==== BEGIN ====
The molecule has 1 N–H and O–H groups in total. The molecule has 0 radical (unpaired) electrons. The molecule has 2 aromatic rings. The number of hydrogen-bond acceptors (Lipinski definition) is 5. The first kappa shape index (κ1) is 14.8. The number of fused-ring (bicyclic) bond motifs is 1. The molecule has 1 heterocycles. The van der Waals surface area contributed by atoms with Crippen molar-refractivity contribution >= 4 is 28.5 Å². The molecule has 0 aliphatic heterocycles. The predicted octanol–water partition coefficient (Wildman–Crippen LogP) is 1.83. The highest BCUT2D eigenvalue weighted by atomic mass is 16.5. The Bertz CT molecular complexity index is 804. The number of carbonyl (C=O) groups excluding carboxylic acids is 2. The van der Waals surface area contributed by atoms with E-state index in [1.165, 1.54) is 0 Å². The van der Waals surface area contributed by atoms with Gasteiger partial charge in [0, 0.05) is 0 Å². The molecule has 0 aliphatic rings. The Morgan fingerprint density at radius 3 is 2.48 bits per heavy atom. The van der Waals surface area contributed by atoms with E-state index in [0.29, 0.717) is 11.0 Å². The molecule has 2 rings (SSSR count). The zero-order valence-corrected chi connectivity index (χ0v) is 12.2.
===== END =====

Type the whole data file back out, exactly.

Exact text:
The molecule has 1 N–H and O–H groups in total. The molecule has 0 radical (unpaired) electrons. The molecule has 2 aromatic rings. The number of hydrogen-bond acceptors (Lipinski definition) is 5. The first kappa shape index (κ1) is 14.8. The number of fused-ring (bicyclic) bond motifs is 1. The molecule has 1 heterocycles. The van der Waals surface area contributed by atoms with Crippen molar-refractivity contribution >= 4 is 28.5 Å². The molecule has 0 aliphatic heterocycles. The predicted octanol–water partition coefficient (Wildman–Crippen LogP) is 1.83. The highest BCUT2D eigenvalue weighted by atomic mass is 16.5. The Bertz CT molecular complexity index is 804. The number of carbonyl (C=O) groups excluding carboxylic acids is 2. The van der Waals surface area contributed by atoms with E-state index in [1.165, 1.54) is 0 Å². The van der Waals surface area contributed by atoms with Gasteiger partial charge in [0, 0.05) is 0 Å². The molecule has 0 aliphatic rings. The Morgan fingerprint density at radius 3 is 2.48 bits per heavy atom. The van der Waals surface area contributed by atoms with E-state index in [0.29, 0.717) is 11.0 Å². The molecule has 2 rings (SSSR count). The zero-order valence-corrected chi connectivity index (χ0v) is 12.2.